For as long as I can remember, I’ve wanted to feed people who were hungry. When I was young, my parents and I would organize food drives in our neighborhood and collect donations in our little red wagon. The salient part of this experience was not just going door to door in the Florida summer heat, but the fact that my parents took the time to explain why we were doing it. They told me that I’d be surprised by the people who visit the Mandarin Food Bank. They might be the people next to us at the park or even one of the kids sitting next to me in class. Their message was profound – you never know what hunger looks like. As if that wasn’t already a lot to absorb as an eight year old, they explained that there are many people who work really hard, but still can’t feed their families. It’s not for us to judge. It’s just our job to help.
Someone once told me that other cultures have the reverse of our birthday traditions. Instead of getting on your birthday, you spend the day giving and I loved this idea. Each year, I like to spend some time volunteering on my birthday and most recently I decided to spend that time with the Mid-South Food Bank.
As part of this project, I went back to the Mid-South Food Bank to help and learn more about their organization. A lot of parents have asked me about volunteer opportunities for their children at the Mid-South Food Bank, but sometimes sorting cans in a busy warehouse is not the best way to help children understand the concept of hunger. Thankfully, Paula Rushing, the volunteer coordinator at the Mid-South Food Bank, understands this dilemma – the desire to expose children to hunger and poverty in a way that is salient for them. Paula offers a program called the “Budget Experience” where children are given play money to spend during the course of the exercise. Then life happens from their tight budget, there are unexpected expenses – a hospitalization, a roof leak, car repairs – which eat into their budget. After shelling out cash for the necessities, the kids are asked to shop for enough groceries to feed their family for a week. After they complete their trip to the grocery store, Paula helps the students assess their spending habits, and their food choice: do you have enough food and did you purchase healthy food. In addition, the students watch an excellent video from Sesame Street and PBS called Growing Hope Against Hunger, which presents the idea of childhood hunger in a way that’s accessible for children.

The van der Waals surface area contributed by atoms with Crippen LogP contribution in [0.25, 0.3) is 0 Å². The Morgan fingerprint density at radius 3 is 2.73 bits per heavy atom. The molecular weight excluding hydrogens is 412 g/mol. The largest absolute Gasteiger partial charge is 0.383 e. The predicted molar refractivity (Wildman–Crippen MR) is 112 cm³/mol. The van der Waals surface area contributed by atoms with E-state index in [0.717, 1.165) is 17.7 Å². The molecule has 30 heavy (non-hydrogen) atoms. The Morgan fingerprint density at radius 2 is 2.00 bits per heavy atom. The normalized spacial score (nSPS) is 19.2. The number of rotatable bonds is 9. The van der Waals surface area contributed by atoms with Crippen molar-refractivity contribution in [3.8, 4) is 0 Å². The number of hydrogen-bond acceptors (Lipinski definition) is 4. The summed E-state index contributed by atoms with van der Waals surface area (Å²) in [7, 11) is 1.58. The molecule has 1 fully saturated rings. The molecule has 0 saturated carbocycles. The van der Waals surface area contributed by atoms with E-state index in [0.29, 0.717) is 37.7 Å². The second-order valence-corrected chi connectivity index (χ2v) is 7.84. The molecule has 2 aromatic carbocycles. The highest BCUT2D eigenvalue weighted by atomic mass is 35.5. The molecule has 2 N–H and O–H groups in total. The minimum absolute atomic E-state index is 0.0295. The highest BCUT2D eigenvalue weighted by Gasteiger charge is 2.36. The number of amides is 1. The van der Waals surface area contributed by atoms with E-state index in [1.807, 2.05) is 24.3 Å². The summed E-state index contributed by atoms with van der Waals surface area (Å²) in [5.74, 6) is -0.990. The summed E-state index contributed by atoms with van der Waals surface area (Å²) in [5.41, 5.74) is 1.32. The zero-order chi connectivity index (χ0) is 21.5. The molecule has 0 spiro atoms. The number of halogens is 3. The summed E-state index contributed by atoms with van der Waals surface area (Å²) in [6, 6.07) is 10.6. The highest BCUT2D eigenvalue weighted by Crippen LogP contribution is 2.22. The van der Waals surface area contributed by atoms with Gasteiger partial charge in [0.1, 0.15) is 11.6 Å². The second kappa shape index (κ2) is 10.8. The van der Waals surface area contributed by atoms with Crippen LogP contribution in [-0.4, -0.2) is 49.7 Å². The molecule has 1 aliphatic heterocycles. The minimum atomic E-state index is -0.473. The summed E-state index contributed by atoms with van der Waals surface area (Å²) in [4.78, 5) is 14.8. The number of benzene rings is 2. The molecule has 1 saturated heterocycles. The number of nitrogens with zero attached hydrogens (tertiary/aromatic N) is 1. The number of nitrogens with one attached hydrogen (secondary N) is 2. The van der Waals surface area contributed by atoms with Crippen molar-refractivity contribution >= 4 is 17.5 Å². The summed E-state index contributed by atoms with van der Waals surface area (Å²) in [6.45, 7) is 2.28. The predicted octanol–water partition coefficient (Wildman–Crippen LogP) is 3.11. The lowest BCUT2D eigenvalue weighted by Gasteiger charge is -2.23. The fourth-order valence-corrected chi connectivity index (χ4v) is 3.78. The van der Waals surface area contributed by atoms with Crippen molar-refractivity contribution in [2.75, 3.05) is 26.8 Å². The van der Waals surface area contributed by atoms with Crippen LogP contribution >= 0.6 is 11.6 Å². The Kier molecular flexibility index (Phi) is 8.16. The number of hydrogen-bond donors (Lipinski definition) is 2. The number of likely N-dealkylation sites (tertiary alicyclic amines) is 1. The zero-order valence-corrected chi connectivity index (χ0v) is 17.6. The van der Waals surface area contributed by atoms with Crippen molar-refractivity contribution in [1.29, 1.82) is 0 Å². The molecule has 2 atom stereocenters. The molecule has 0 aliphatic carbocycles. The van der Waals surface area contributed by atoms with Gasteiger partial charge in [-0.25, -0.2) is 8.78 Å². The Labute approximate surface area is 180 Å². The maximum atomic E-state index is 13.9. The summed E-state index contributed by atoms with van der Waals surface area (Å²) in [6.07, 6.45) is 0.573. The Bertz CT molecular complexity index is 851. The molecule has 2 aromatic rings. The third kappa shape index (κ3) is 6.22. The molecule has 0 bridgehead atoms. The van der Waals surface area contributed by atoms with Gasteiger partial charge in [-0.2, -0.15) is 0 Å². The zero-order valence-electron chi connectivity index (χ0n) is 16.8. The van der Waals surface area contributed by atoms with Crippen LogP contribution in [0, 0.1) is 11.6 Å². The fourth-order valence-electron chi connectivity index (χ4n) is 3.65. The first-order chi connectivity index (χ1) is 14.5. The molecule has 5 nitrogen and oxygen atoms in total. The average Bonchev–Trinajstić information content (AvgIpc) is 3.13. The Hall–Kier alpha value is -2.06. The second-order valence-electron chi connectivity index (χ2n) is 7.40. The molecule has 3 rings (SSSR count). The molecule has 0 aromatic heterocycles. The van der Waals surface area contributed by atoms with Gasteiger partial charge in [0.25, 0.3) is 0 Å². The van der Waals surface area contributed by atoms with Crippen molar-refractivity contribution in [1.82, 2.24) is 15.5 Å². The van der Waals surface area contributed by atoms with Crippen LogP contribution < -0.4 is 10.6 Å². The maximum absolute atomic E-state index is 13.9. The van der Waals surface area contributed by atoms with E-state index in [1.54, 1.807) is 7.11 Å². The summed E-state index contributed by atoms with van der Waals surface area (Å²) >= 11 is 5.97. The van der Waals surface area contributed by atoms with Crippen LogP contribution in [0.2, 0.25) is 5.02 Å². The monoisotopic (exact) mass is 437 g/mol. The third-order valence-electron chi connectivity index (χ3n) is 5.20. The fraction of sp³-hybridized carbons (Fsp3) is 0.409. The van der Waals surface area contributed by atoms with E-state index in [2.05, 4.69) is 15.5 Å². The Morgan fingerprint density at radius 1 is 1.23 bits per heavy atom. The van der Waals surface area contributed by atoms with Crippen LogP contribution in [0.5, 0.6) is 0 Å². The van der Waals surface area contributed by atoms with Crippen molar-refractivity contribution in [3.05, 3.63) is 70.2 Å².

While I was at the Mid-South Food Bank, I had the opportunity to talk with their Director, Estella Mayhue-Greer. Estella is very polished: poised and confident, each word is selected carefully and each sentence is constructed thoughtfully. Everything about Estella says confident, capable, and passionate. When I asked her about the mission of the food bank and the importance of their work, I expected her to quote some stats about hunger in the Mid-South and how many pounds of food they distribute. Instead, she opened with a story. “When I was in second grade, I remember eating dinner and asking my mom why she wasn’t eating with us” and it wasn’t until later that Estella realized her mother was passing up the opportunity to eat in order to make sure her children were fed. I looked at Estella intently. I would never have guessed that about her. And that’s the point – you can’t assess need and hunger just by looking at someone.
Within the first two minutes, it’s easy to tell that this is more than a job for Estella. “I feel like everything I’ve done and learned in my life has prepared me for this role” she told me. She’s on a mission to change the way people thing about hunger. She described instances in the past where some food pantries would try to hang on to food as if each recipient were required to pass judgment in order to receive their meals. I could tell that this scenario – judging and withholding is one of her hot button issues. She recanted one of her famous speeches:
We need to start thinking differently. The face of hunger has changed. Many people are doing everything they’re supposed to do to make ends meet and they’re making hard decisions about how to spend their money. Stop holding onto their food. It’s not your food and you’re not the food police.